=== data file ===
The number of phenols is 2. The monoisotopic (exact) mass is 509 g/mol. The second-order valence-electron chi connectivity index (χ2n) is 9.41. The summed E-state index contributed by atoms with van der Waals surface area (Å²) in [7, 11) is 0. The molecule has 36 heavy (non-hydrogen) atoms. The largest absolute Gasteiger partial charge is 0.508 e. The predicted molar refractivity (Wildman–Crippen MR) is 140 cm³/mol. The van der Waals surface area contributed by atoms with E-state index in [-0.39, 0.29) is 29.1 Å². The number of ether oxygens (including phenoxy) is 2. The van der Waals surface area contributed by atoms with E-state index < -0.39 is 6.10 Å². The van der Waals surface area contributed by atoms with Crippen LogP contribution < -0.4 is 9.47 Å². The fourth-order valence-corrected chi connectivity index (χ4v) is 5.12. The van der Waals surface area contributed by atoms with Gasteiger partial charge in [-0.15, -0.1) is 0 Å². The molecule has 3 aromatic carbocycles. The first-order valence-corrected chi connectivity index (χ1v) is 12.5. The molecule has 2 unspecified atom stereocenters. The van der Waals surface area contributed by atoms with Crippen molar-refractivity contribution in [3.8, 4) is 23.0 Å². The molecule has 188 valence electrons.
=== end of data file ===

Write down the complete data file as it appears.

The number of phenols is 2. The monoisotopic (exact) mass is 509 g/mol. The second-order valence-electron chi connectivity index (χ2n) is 9.41. The summed E-state index contributed by atoms with van der Waals surface area (Å²) in [7, 11) is 0. The molecule has 36 heavy (non-hydrogen) atoms. The largest absolute Gasteiger partial charge is 0.508 e. The predicted molar refractivity (Wildman–Crippen MR) is 140 cm³/mol. The van der Waals surface area contributed by atoms with E-state index in [-0.39, 0.29) is 29.1 Å². The number of ether oxygens (including phenoxy) is 2. The van der Waals surface area contributed by atoms with E-state index < -0.39 is 6.10 Å². The van der Waals surface area contributed by atoms with Crippen LogP contribution < -0.4 is 9.47 Å². The fourth-order valence-corrected chi connectivity index (χ4v) is 5.12. The van der Waals surface area contributed by atoms with Gasteiger partial charge in [-0.15, -0.1) is 0 Å². The molecule has 3 aromatic carbocycles. The first-order valence-corrected chi connectivity index (χ1v) is 12.5. The molecule has 2 unspecified atom stereocenters. The van der Waals surface area contributed by atoms with Crippen molar-refractivity contribution in [3.8, 4) is 23.0 Å². The molecule has 188 valence electrons.